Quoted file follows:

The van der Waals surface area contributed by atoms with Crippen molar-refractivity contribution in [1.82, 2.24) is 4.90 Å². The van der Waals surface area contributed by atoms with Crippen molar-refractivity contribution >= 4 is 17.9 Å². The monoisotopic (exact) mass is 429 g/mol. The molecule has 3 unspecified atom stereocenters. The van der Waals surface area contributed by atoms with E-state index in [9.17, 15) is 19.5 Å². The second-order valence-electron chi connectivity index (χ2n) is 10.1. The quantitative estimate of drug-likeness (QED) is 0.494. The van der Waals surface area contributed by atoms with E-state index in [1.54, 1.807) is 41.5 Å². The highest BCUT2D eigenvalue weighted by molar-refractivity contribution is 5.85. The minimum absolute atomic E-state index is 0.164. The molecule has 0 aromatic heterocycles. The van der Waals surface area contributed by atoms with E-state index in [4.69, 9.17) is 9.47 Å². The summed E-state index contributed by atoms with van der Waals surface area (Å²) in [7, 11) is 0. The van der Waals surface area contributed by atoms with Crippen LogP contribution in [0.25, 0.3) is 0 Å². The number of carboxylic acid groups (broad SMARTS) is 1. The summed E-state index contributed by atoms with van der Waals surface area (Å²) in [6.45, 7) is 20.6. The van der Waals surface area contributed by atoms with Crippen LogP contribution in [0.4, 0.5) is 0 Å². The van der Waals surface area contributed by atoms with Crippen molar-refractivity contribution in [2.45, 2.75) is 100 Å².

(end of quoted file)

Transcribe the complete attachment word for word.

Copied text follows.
The van der Waals surface area contributed by atoms with Crippen molar-refractivity contribution in [1.82, 2.24) is 4.90 Å². The van der Waals surface area contributed by atoms with Crippen molar-refractivity contribution >= 4 is 17.9 Å². The monoisotopic (exact) mass is 429 g/mol. The molecule has 3 unspecified atom stereocenters. The van der Waals surface area contributed by atoms with E-state index in [9.17, 15) is 19.5 Å². The second-order valence-electron chi connectivity index (χ2n) is 10.1. The quantitative estimate of drug-likeness (QED) is 0.494. The van der Waals surface area contributed by atoms with E-state index in [1.54, 1.807) is 41.5 Å². The highest BCUT2D eigenvalue weighted by molar-refractivity contribution is 5.85. The minimum absolute atomic E-state index is 0.164. The molecule has 0 aromatic heterocycles. The van der Waals surface area contributed by atoms with E-state index in [4.69, 9.17) is 9.47 Å². The summed E-state index contributed by atoms with van der Waals surface area (Å²) in [7, 11) is 0. The van der Waals surface area contributed by atoms with Crippen LogP contribution in [0.25, 0.3) is 0 Å². The number of carboxylic acid groups (broad SMARTS) is 1. The summed E-state index contributed by atoms with van der Waals surface area (Å²) in [6.45, 7) is 20.6. The van der Waals surface area contributed by atoms with Crippen LogP contribution in [0.4, 0.5) is 0 Å². The van der Waals surface area contributed by atoms with Crippen molar-refractivity contribution in [2.45, 2.75) is 100 Å².